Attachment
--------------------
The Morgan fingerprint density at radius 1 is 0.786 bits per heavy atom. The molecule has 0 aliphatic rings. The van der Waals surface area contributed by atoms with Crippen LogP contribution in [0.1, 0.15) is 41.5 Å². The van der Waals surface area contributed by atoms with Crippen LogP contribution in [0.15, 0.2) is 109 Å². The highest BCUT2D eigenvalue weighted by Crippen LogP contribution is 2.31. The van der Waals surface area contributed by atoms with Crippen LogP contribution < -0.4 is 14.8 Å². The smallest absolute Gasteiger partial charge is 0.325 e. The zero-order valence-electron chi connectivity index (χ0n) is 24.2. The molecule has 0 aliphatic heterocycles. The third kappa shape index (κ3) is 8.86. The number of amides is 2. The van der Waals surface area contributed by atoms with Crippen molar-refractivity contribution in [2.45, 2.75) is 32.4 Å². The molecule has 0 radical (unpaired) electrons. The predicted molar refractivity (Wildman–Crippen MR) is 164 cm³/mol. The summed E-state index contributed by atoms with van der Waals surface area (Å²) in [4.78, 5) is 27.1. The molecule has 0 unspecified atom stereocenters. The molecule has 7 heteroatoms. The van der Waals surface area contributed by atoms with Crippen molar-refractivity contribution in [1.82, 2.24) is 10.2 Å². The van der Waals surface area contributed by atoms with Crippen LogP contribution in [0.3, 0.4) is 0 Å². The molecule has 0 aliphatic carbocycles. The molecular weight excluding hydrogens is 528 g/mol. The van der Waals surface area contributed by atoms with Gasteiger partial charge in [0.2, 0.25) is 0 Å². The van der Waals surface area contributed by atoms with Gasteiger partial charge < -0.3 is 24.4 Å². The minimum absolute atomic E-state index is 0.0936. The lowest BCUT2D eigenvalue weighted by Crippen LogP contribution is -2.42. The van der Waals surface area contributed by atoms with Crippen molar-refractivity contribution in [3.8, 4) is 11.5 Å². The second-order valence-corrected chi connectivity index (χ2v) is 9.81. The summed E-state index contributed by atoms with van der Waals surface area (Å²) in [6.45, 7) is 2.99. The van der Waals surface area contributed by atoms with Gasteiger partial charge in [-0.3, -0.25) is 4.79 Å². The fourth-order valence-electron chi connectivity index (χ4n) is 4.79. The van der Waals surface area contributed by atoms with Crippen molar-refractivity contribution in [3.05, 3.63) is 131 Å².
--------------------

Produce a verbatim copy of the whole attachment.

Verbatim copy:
The Morgan fingerprint density at radius 1 is 0.786 bits per heavy atom. The molecule has 0 aliphatic rings. The van der Waals surface area contributed by atoms with Crippen LogP contribution in [0.1, 0.15) is 41.5 Å². The van der Waals surface area contributed by atoms with Crippen LogP contribution in [0.15, 0.2) is 109 Å². The highest BCUT2D eigenvalue weighted by Crippen LogP contribution is 2.31. The van der Waals surface area contributed by atoms with Crippen LogP contribution < -0.4 is 14.8 Å². The smallest absolute Gasteiger partial charge is 0.325 e. The zero-order valence-electron chi connectivity index (χ0n) is 24.2. The molecule has 0 aliphatic heterocycles. The third kappa shape index (κ3) is 8.86. The number of amides is 2. The van der Waals surface area contributed by atoms with Crippen molar-refractivity contribution in [2.45, 2.75) is 32.4 Å². The molecule has 0 radical (unpaired) electrons. The predicted molar refractivity (Wildman–Crippen MR) is 164 cm³/mol. The summed E-state index contributed by atoms with van der Waals surface area (Å²) in [4.78, 5) is 27.1. The molecule has 0 unspecified atom stereocenters. The molecule has 7 heteroatoms. The van der Waals surface area contributed by atoms with Crippen molar-refractivity contribution in [1.82, 2.24) is 10.2 Å². The van der Waals surface area contributed by atoms with Crippen LogP contribution in [0.3, 0.4) is 0 Å². The molecule has 0 aliphatic carbocycles. The molecular weight excluding hydrogens is 528 g/mol. The van der Waals surface area contributed by atoms with Gasteiger partial charge in [0.2, 0.25) is 0 Å². The van der Waals surface area contributed by atoms with Gasteiger partial charge < -0.3 is 24.4 Å². The minimum absolute atomic E-state index is 0.0936. The lowest BCUT2D eigenvalue weighted by Crippen LogP contribution is -2.42. The van der Waals surface area contributed by atoms with Crippen molar-refractivity contribution in [3.8, 4) is 11.5 Å². The second-order valence-corrected chi connectivity index (χ2v) is 9.81. The summed E-state index contributed by atoms with van der Waals surface area (Å²) in [6.45, 7) is 2.99. The van der Waals surface area contributed by atoms with Gasteiger partial charge in [-0.3, -0.25) is 4.79 Å². The fourth-order valence-electron chi connectivity index (χ4n) is 4.79. The van der Waals surface area contributed by atoms with Crippen molar-refractivity contribution in [3.05, 3.63) is 131 Å².